A blast of cool air buffeted his head as he passed through the turnstile. He looked up, perturbed, and noticed the port. It was an off-white vent, yellowed with age and bearded by a thick, black fur that he took to be dust.
He wondered how many times he'd gone through that gate before realizing that he was being bathed in dirty air. He'd been coming through that exit of the station for almost a decade, and never once had that disturbed him.
He continued through the gate and stepped to one side, so as not to inconvenience any of the other early-morning commuters, and took a moment to study the port. It was not the only hole in the ceiling above the row of turnstiles: there was one for each gate, totaling twenty on that side of the station. He watched as the people walked under them, oblivious to the air's dirty caress; to the minor disturbance in the careful hairstyling of the throngs of office workers, all on their myriad ways to their myriad places of employment.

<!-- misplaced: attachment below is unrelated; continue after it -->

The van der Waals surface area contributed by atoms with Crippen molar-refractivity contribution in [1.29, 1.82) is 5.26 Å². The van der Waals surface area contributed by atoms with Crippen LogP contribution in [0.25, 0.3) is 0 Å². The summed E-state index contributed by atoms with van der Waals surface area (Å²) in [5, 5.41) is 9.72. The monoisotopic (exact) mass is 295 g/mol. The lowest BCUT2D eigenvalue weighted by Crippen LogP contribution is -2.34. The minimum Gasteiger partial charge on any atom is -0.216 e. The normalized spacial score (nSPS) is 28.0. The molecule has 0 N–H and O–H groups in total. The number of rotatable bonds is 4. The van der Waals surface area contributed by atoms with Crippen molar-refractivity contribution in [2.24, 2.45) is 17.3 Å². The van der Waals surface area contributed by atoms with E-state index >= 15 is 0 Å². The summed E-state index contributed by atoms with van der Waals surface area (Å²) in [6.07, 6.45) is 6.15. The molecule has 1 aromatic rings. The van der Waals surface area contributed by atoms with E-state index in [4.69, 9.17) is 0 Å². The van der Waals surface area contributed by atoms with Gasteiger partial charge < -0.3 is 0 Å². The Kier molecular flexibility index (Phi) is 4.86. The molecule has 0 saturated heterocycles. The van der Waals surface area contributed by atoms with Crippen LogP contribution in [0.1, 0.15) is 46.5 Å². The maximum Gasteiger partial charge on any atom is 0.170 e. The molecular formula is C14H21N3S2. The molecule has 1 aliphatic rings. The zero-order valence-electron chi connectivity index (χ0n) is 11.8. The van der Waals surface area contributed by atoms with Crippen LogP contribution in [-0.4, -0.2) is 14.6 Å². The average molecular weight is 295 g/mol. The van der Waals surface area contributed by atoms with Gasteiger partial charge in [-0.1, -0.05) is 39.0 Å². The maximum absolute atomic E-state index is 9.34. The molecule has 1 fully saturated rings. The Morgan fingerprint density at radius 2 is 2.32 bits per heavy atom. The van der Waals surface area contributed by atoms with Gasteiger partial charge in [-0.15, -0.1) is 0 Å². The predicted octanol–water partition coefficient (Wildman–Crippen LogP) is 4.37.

He'd be late if he waited any longer. A sudden fear seized him, and it caused a cold sweat to pop up on his shaved lip and under his chin. He couldn't afford to be late, not that morning. There was important work to do. He put the vent out of his mind and continued to his office.
The cameras that watched and recorded him filed his actions under "non-threatening", but flagged him for closer observation.
Everything continued to go according to plan.
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